Tag Archives: Soul and Body Separating

St. John of Shanghai and San Francisco: Until a man’s earthly life finishes its course, up to the very departure of the soul from the body . . .

Receiving CommunionUntil a man’s earthly life finishes its course, up to the very departure of the soul from the body, the struggle between sin and righteousness continues within him. However, high a spiritual and moral state one might achieve, a gradual or even headlong and deep fall into the abyss of sin is always possible. Therefore, communion of the holy Body and Blood of Christ, which strengthens our contact with Him and refreshes us with the living streams of the grace of the Holy Spirit flowing through the Body of the Church, is necessary for everyone.

+ St. John the Wonderworker of Shanghai and San Francisco, “The Church as the Body of Christ,” Man of God: Saint John of Shanghai & San Francisco

St. Thomas Sunday Nocturns: Pilot my wretched soul . . .

Last Judgement 3“Pilot my wretched soul, O pure one, and have compassion upon it, for because of a multitude of offenses it is slipping into the pit of perdition, O all-immaculate one; and at the fearful hour of death do thou snatch me away from every torment and from the demons which will accuse me.”

From St. Thomas Sunday, Nocturns, Canon of the Trinity, Ode 6 Theotokion, HTM Pentecostarion, p. 71

Canon of Supplication at the Parting of the Soul: Count me worthy to pass, unhindered, by the persecutor . . .

Icon of Jesus“Count me worthy to pass, unhindered, by the persecutor, the prince of the air, the tyrant, him that stands guard in the dread pathways, and the false accusation of these, as I depart from earth.”

+ Ode 4 of the Canon of Supplication at the Parting of the Soul in The Great Book of Needs p. 77

St. Macarius the Great: When the soul of a man departs from the body . . .

Icon of St. Macarius the Great“When the soul of a man departs from the body, a certain great mystery is there enacted. If a person is under the guilt of sin, bands of demons and fallen angels approach along with the powers of darkness which capture the soul and drag it as a captive to their place. No one should be surprised by this fact. For if, while a man lived in this life, he was subject to them and was their obedient slave, how much more, when he leaves this world, is he captured and controlled by them?”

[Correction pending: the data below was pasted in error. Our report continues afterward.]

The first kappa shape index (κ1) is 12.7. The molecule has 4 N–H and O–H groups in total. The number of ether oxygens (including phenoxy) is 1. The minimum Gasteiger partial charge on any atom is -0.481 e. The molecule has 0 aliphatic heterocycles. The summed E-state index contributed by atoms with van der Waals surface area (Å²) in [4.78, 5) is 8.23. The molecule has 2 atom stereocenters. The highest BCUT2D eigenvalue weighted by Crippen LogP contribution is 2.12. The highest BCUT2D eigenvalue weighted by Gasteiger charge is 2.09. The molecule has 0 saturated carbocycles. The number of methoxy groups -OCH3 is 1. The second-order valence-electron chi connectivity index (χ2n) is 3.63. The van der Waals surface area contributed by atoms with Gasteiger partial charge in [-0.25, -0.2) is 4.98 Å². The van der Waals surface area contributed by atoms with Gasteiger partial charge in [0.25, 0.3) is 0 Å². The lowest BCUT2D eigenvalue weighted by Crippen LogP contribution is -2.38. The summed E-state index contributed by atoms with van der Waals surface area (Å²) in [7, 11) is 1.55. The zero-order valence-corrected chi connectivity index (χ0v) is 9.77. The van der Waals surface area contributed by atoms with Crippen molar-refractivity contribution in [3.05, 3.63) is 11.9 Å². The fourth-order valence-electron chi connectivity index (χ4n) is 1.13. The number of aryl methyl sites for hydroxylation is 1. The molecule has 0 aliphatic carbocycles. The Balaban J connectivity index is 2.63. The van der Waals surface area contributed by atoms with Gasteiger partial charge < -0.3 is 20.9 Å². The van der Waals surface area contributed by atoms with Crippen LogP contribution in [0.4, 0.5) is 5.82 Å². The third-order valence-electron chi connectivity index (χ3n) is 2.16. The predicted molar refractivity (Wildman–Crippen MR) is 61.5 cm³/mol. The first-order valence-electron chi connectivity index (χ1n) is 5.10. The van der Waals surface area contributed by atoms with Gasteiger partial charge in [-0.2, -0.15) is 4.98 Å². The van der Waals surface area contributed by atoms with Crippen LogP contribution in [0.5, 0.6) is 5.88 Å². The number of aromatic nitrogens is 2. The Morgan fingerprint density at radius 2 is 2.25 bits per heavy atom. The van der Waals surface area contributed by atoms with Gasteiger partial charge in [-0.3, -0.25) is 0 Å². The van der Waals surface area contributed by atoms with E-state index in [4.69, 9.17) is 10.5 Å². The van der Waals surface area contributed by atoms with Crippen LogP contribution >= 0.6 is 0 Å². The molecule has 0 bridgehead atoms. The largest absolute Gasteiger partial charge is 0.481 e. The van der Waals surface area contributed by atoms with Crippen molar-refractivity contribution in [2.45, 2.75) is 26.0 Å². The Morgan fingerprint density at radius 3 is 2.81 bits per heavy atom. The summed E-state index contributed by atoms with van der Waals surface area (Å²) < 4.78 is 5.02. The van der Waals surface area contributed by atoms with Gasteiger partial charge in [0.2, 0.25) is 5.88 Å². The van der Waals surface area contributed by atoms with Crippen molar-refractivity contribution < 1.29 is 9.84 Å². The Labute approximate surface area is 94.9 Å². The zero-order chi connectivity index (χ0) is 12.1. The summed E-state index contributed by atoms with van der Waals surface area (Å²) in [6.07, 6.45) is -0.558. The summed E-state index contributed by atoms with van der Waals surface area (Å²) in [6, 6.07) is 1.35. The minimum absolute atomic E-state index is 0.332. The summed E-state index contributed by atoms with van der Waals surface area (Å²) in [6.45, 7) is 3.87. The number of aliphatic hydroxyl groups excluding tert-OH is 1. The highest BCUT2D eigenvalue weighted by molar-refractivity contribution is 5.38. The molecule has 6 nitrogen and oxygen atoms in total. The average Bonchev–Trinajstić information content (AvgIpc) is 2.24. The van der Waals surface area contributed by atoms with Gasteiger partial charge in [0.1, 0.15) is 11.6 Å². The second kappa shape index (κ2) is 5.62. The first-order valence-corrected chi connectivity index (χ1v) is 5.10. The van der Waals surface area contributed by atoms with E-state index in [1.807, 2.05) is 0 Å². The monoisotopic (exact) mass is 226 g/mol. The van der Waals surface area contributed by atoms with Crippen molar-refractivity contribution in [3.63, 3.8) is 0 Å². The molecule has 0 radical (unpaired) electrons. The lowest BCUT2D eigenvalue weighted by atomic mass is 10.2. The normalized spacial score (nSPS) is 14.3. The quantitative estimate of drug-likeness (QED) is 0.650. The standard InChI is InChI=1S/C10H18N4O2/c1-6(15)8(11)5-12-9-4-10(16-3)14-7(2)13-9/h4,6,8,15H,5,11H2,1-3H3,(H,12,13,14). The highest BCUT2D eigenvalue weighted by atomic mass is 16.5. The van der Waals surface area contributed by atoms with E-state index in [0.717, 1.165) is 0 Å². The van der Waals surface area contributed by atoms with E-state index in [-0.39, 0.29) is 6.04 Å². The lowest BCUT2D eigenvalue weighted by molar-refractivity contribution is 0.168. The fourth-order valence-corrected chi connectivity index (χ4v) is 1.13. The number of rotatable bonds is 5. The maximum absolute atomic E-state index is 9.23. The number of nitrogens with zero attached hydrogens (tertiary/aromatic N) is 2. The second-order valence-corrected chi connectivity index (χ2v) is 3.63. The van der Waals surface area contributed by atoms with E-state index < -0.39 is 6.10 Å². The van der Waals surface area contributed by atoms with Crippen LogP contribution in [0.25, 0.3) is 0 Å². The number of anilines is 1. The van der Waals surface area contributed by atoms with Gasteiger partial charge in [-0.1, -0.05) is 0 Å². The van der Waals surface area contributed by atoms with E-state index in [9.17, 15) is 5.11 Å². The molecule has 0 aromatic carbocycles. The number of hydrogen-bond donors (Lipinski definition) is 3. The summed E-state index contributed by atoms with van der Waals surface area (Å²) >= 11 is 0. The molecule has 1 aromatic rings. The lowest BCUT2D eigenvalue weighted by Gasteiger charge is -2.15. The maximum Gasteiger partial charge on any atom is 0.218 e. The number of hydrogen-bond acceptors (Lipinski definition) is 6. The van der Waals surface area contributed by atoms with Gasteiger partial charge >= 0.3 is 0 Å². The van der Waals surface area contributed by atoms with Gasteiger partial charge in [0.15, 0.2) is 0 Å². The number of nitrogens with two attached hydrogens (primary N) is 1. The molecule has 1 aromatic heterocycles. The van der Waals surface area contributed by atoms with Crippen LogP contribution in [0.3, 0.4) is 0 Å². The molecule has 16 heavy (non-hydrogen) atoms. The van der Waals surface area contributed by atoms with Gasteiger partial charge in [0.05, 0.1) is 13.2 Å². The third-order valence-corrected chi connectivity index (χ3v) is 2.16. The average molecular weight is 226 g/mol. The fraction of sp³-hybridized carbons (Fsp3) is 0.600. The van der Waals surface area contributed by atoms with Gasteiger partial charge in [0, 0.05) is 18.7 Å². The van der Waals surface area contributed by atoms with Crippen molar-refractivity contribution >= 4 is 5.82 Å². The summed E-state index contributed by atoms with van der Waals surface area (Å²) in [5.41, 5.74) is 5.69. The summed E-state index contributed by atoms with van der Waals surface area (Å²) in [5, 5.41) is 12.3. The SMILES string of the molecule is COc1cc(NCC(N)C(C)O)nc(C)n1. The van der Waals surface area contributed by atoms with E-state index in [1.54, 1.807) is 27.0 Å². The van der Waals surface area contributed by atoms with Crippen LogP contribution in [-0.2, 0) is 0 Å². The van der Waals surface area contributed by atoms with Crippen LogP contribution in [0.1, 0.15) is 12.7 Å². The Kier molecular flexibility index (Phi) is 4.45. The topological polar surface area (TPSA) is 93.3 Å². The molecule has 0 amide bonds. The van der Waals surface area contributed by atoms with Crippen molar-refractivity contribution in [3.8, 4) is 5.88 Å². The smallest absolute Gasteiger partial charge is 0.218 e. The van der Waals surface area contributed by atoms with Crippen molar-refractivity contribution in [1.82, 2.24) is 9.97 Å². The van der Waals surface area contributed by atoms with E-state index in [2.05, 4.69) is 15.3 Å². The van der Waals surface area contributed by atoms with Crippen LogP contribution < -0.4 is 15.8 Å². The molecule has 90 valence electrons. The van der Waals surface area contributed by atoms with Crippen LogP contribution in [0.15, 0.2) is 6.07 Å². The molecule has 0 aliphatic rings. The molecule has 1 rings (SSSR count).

+ St. Macarius the Great, The Fifty Spiritual Homilies, Homily 22

St. Theognostos: When the soul leaves the body, the enemy advances to attack it . . .

Icon of the Last Judgment“When the soul leaves the body, the enemy advances to attack it, fiercely reviling it and accusing it of its sins in a harsh and terrifying manner. The devout soul, however, even though in the past it has often been wounded by sin, is not frightened by the enemy’s attacks and threats. Strengthened by the Lord, winged by joy, filled with courage by the holy angels that guide it, and encircled and protected by the light of faith, it answers the enemy with great boldness: ‘Fugitive from heaven, wicked slave, what have I to do with you? You have no authority over me; Christ the Son of God has authority over me and over all things. Against Him have I sinned, before Him shall I stand on trial, having His Precious Cross as a sure pledge of His saving love towards me. Flee from me, destroyer! You have nothing to do with the servants of Christ.’ When the soul says all this fearlessly, the devil turns his back, howling aloud and unable to withstand the name of Christ. Then the soul swoops down on the devil from above, attacking him like a hawk attacking a crow. After this it is brought rejoicing by the holy angels to the place appointed for it in accordance with its inward state.”

+ St. Theognostos, On the Practice of the Virtues, Philokalia Volume 2

Friday Vespers: When my soul is about to be forcibly parted . . .

Last Judgement 3“When my soul is about to be forcibly parted from my body’s limbs, then stand by my side and scatter the counsels of my bodiless foes and smash the teeth of those who implacably seek to swallow me down, so that I may pass unhindered through the rulers of darkness who wait in the air, O Bride of God.”

+ Octoechos, Tone Two, Friday Vespers

St. Gregory of Tours: On the Dormition

Icon of Dormition“Finally when blessed Mary having completed the course of this life, and was to be called from the world, all the Apostles gathered to her house from their different regions. And when they had heard that she was to be taken from the world, together they kept watch with her; a lo, the Lord Jesus came with His angels. Taking her soul, He gave it the the Archangel Michael and withdrew. At dawn the Apostles raised her body with a pallet and they placed it in a vault and they guarded it awaiting the coming of the Lord. And lo, a second time the Lord stood by them and he ordered the holy body to be taken and borne to Paradise; there having rejoined the soul exultant with His elect, it enjoys the good things of eternity which shall know no end.”Book Life of the Virgin Mary Theotokos